Yesterday at around 10 a.m., I was sitting at the computer typing an email when Lucy started baaing like crazy in the back pen (which is the nursery because it's the only pen I can "babyproof" to keep the lambs from escaping). I stepped out the back door to tell her to "hush" and that "NO, she wasn't coming out" (the day before I'd let them out to graze and getting them back in the pen was a total fiasco) - when I heard a high-pitched "BAAAA" coming from the other pen. It seems that Lucy was trying to tell me that there was a baby in distress. Ella had delivered and was totally ignoring the baby....wandering around the pen with a dazed look on her face like "uh, what do I do now?" A lot of first time moms have this reaction - which is why I was so surprised when Maggie started mothering her little boy right away. Fortunately, Ella's lamb was vigorous and didn't have any signs of a stressful birth. She was baaing and trying to stand up as I ran inside to get my lambing bucket.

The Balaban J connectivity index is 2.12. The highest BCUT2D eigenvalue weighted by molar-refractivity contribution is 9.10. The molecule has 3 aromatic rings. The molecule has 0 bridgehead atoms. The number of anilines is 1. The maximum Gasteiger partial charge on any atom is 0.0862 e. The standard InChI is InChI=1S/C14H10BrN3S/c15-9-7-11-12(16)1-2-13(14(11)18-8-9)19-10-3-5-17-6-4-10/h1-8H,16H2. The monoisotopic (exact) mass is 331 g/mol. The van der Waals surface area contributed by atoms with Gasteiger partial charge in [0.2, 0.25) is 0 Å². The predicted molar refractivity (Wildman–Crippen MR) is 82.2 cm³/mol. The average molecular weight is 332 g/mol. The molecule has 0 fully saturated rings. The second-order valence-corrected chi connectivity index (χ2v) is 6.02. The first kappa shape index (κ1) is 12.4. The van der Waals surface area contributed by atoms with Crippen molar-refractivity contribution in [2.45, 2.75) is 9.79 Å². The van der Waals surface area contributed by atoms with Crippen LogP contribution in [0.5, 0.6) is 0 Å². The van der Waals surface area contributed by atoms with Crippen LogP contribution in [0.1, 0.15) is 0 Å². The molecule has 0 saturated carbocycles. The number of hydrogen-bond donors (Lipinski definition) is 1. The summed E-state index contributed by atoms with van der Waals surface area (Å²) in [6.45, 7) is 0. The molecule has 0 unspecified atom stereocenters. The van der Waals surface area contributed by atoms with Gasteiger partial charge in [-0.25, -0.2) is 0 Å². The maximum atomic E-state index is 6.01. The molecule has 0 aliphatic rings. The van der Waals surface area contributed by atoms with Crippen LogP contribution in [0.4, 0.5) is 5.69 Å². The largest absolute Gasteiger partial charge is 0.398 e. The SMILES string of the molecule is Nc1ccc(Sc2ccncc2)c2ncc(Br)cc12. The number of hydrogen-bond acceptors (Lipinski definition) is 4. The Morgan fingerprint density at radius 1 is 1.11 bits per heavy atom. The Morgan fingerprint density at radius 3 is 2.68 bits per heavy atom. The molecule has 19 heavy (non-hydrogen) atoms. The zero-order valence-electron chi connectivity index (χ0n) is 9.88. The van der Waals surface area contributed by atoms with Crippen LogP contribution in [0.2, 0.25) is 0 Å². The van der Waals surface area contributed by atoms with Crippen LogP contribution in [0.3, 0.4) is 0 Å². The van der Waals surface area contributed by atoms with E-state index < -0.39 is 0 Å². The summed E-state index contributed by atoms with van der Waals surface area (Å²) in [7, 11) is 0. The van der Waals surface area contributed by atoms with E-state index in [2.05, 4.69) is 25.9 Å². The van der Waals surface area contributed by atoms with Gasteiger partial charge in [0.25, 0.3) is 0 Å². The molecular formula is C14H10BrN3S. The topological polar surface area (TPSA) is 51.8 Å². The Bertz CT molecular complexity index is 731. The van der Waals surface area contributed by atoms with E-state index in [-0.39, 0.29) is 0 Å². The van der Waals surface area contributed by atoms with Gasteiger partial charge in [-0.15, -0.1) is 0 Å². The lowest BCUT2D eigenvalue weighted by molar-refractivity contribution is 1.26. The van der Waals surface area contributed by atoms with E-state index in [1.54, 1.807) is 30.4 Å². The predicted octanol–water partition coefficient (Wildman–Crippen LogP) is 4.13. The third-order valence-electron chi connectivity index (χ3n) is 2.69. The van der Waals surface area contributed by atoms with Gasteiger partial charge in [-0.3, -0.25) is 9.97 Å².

When I got back outside, I started rubbing the little ewe lamb with towels and coaxed Ella to come over - which she did. However, any time the baby would lurch towards Ella, she would take off in the other direction. After tying off and cutting the cord, I took the baby to the jug. Normally, the ewe will follow wherever you take her lamb. Not Ella. As soon as I opened the pen, she headed off with the others to eat grass. I had to bribe her with grain to get her into the jug with her lamb. At first Ella didn't want to let the baby nurse, so I had to hold her. However, once the baby had her first meal things immediately clicked into place and Ella seemed to realize "hey, I'm a mom now....guess I'd better take care of this little thing!"
Here are some photos of the little tyke. Ella didn't do the greatest job of cleaning her, but she is still cute as a button!
About an hour old
Resting after her first meal
Poor soggy puppy!
As you can see, her mommy didn't do a very good job of cleaning off the "goo"